Road tripping in Great Britain is fabulous, but sometimes you just want to go where the sun shines and the roads are empty, which generally means heading off this island of ours and into Europe (or further afield). We recently returned from a two-week road trip over in Spain, and in order to maximise our time and mileage in this fantastic motorcycling country, we decided to spend some cash transporting our bikes without having to ride them all the way. I mean, motorways have their place, but they’re no fun.
There are a few methods to get motorcycles from the UK into Europe and further afield, some involving more riding than others. The train is pretty good for bikes, and we’ve used that a good few times, the ferry from Folkestone, Dover, Portsmouth or Plymouth is very regular and can be convenient, and of course you can also freight your bike by sea or air like we did when we headed over to Vancouver (I’d recommend Motofreight). The option we chose to try out this time was Bike Shuttle.
Bike Shuttle is a Northampton based company that specialises in getting motorcycles to and from Europe in its small fleet of specially kitted out lorries. This allows bikers to fly to Toulouse or Geneva while Bike Shuttle drivers travel overnight with the bikes, meaning riders avoid two or three days of toll roads and monotony (and aching backs…), and can make more of their time away.
We wanted to have as much of our two week holiday in Spain as possible, so that we could see as many mountain ranges and desert plains as we could. We therefore chose the Toulouse route, which leaves Northampton on a Thursday and arrives on a Friday morning. And it really was very easy indeed.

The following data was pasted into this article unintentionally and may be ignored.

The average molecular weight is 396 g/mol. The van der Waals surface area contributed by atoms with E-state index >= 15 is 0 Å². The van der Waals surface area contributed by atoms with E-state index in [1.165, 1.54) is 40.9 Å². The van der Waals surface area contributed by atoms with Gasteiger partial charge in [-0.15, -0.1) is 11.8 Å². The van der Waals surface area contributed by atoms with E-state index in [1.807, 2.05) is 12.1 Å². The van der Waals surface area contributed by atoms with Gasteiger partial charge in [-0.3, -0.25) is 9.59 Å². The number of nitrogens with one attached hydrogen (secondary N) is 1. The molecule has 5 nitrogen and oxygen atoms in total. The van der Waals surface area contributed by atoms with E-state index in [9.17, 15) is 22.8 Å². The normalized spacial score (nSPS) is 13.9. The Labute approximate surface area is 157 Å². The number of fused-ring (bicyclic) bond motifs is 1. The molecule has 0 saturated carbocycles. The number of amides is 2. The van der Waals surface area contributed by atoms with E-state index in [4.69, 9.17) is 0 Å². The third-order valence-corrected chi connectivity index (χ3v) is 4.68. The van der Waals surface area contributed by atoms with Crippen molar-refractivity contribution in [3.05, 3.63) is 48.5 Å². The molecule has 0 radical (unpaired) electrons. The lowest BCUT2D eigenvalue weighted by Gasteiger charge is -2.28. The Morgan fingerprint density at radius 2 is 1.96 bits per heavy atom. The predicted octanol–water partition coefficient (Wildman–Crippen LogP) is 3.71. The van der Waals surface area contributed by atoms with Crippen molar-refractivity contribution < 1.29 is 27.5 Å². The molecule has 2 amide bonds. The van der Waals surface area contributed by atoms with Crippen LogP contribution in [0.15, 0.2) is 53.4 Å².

We arrived in Northampton at our allotted 8.30am slot, where we were greeted by name and given our paperwork. We provided a copy of our registration document and a key, signed the customs note to say we’d packed our bikes ourselves (all our camping and other gear could travel with the bikes), put our helmets in the provided hard case and the rest of our bike gear in a large duffel bag, and that was pretty much it. There was a changing room so we could get into some more suitable gear for flying, free tea and coffee while we waited, and toilets on site. While other bikers arrived and got themselves sorted we took the opportunity to take a look around the lorry that would be transporting our bikes to Toulouse and chatted with the drivers, who clearly knew what they were doing, we felt very confident and happy leaving our bikes in their hands.
Our journey over to Luton airport was included in the package we’d booked, which was on a comfortable “executive” minibus that dropped us off at one of the car parks on the airport. I assume the drop off is there to avoid airport fees for using the terminal-side bays, but it was only a ten-minute walk to departures, and we didn’t have any luggage to carry with us so it was no bother (we could have caught the free airport bus but they’re not particularly frequent and we don’t like waiting!). The journey was a little stressful courtesy of a closed M1, but we still got there with time to eat before we caught our Easyjet flight to Toulouse.